By Aparajita Kapoor
December 31, 2017

Being able to measure moisture content accurately is critically important in a variety of industries. In the food and beverage sector, for example, too high a water content leads to reduced shelf-life as moulds appear earlier than the suggested ‘Best before date’ – typical eg in dry fruits. Too low a water content, on the other hand, impacts the taste and texture of the product. 

It can also affect profitability. Butter is regulated to have a 15% water content and producers are averse to any lower as this would lead to reduced profit margins. In the oils and fuels sector, mean-while, incorrect water measurement can have seri-ous cost implications, with buyers potentially over-charged for the oil they purchase. High moisture content can also make the oil conductive, leading to short-cuts in generators and safety hazards. In aviation fuel, if water content is too high, the fuel can freeze when airborne and cause serious risks. 

Pharmaceuticals, however, are even more sensitive to inaccurate water determination, with production stoppages every time an error is detected. Pharma products also require special handling. For example, lyophilised or freeze-dried vaccines are very hygroscopic and require special techniques to work in controlled environments to avoid moisture absorption and inaccurate results. 

Since its invention in the early 1900s, Karl Fischer (KF) titration has been the most accurate technique for moisture analysis. Superior accuracy aside, it has gained popularity due to several practical advantages over other methods of moisture determination, such as increased speed and selectivity. 

Despite the long history of use, unfortunately some process errors are often repeated, caused most frequently by lack of expertise. Karl Fischer titration is typically not taught in universities or during apprenticeship. Chemists and sometimes non-chemists typically learn the method on the job and while standard operating procedures (SOPs) are helpful, they don’t necessarily prevent errors caused due to the lack of knowledge.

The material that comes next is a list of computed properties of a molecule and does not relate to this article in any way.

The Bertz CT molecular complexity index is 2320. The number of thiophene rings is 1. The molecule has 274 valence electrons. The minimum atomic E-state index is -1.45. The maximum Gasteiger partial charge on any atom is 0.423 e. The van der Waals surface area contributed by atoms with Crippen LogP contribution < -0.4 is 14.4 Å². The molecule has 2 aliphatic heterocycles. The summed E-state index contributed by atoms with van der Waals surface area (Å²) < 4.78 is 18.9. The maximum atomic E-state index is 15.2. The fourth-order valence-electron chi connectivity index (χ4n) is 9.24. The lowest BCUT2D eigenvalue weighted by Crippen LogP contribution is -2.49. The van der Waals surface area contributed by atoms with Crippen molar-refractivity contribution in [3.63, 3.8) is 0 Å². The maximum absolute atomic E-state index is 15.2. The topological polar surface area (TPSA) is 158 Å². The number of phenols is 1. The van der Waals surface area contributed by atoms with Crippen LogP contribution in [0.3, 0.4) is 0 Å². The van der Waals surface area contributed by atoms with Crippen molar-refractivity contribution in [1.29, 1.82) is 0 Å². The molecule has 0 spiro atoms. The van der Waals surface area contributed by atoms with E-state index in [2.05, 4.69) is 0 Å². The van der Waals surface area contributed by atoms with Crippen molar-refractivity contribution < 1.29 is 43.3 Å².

Common KF titration errors include:

  • Unawareness of side reactions. For instance, a sample may react with the solvent to create or consume water, resulting in inaccurate water determination. This error is prevalent in oils and chemicals, but can affect other sample types too. 
  • Poor sample solubility. A sample may not fully dissolve and therefore render water determina-tion inaccurate. Food and beverage is one of the industries struggling with this issue the most.
  • Incorrect sample handling. A sample may lose or take up additional water during incorrect sample handling resulting in inaccurate read-ings. This is often seen in the pharma sector.
  • Incorrect calibration of KF instruments. Instrument performance may vary over time with use. Proper functioning requires regular checking of calibration using water standards.
  • Choosing the wrong method. Sample needs vary and there are a variety of factors to consider when choosing a method. Making the wrong choice leads to multiple additional errors. 

Of these five errors, the last two stem from a clear skills gap that can be reduced with proper training. The others are more challenging and require more experience to understand and correct. In fact, an expert might suggest modifications to the standard Karl Fischer technique. Examples of such errors that frequently impact water determination in critical industries can be specific to industry sector. 

A critical challenge working with food samples, for example, is that they don’t dissolve easily and the method must be adjusted for accurate results, such as using a homogeniser/disperser or heating up the titration vessel in advance.

For oils and fuels, it is important to note that oils contain additives for performance, which not only lead to poor solubility in common alcohol-based Karl Fischer reagents, but also often cause side reactions during titration that lead to incorrect readings. To avoid these, it’s suggested lab analysts use an indirect method, such as the KF Oven, which avoids contact with the additives, buffering the KF vessel to suppress the side reactions. Alternatively, they can consider working with specialised methanol free reagents, suitable for titrating oils. 

Determining the water content of plastics presents another interesting challenge since they do not dissolve at all in Karl Fischer reagents. Again, indirect techniques like the KF Oven can be used to accurately determine the true water content. This however requires knowledge of the temperature range that would yield accurate results. It is critical to determine water content accurately. If water content is too high, it may evaporate during plastic moulding and/or production, leading to rough and porous surfaces. Automobile and electronic components routinely face this issue. 

Looking at the various KF titration issues commonly requiring troubleshooting, it’s clear that know-how is the key component, besides proper equipment and perfect reagents.